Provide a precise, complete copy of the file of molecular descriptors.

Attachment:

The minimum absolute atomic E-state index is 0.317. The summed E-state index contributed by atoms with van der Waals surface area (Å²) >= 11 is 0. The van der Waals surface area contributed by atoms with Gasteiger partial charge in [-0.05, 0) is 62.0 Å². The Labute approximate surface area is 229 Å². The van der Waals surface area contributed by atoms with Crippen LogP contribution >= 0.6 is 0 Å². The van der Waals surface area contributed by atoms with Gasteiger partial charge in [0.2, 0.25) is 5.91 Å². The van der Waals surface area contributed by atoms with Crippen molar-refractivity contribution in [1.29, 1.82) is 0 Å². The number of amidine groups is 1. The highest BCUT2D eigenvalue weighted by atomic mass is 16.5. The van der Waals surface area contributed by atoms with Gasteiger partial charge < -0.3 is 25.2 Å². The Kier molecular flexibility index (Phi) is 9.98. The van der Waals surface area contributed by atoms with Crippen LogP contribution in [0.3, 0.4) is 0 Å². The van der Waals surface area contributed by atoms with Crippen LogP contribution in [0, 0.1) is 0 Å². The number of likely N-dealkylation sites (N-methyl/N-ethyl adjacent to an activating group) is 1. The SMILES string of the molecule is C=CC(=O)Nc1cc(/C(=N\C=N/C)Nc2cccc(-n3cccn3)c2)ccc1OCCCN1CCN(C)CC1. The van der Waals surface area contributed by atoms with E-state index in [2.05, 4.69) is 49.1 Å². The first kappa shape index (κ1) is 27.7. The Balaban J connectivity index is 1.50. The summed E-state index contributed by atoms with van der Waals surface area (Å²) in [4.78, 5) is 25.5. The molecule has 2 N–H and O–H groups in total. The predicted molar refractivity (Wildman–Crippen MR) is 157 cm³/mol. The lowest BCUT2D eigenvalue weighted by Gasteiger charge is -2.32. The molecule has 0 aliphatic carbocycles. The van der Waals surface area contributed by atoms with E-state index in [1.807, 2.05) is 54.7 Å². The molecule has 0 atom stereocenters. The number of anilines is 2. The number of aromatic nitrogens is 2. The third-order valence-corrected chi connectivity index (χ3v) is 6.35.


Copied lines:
The minimum absolute atomic E-state index is 0.317. The summed E-state index contributed by atoms with van der Waals surface area (Å²) >= 11 is 0. The van der Waals surface area contributed by atoms with Gasteiger partial charge in [-0.05, 0) is 62.0 Å². The Labute approximate surface area is 229 Å². The van der Waals surface area contributed by atoms with Crippen LogP contribution >= 0.6 is 0 Å². The van der Waals surface area contributed by atoms with Gasteiger partial charge in [0.2, 0.25) is 5.91 Å². The van der Waals surface area contributed by atoms with Crippen molar-refractivity contribution in [1.29, 1.82) is 0 Å². The number of amidine groups is 1. The highest BCUT2D eigenvalue weighted by atomic mass is 16.5. The van der Waals surface area contributed by atoms with Gasteiger partial charge < -0.3 is 25.2 Å². The Kier molecular flexibility index (Phi) is 9.98. The van der Waals surface area contributed by atoms with Crippen LogP contribution in [0.3, 0.4) is 0 Å². The van der Waals surface area contributed by atoms with Crippen LogP contribution in [0, 0.1) is 0 Å². The number of likely N-dealkylation sites (N-methyl/N-ethyl adjacent to an activating group) is 1. The SMILES string of the molecule is C=CC(=O)Nc1cc(/C(=N\C=N/C)Nc2cccc(-n3cccn3)c2)ccc1OCCCN1CCN(C)CC1. The van der Waals surface area contributed by atoms with E-state index in [2.05, 4.69) is 49.1 Å². The first kappa shape index (κ1) is 27.7. The Balaban J connectivity index is 1.50. The summed E-state index contributed by atoms with van der Waals surface area (Å²) in [4.78, 5) is 25.5. The molecule has 2 N–H and O–H groups in total. The predicted molar refractivity (Wildman–Crippen MR) is 157 cm³/mol. The lowest BCUT2D eigenvalue weighted by Gasteiger charge is -2.32. The molecule has 0 aliphatic carbocycles. The van der Waals surface area contributed by atoms with E-state index in [1.807, 2.05) is 54.7 Å². The molecule has 0 atom stereocenters. The number of anilines is 2. The number of aromatic nitrogens is 2. The third-order valence-corrected chi connectivity index (χ3v) is 6.35.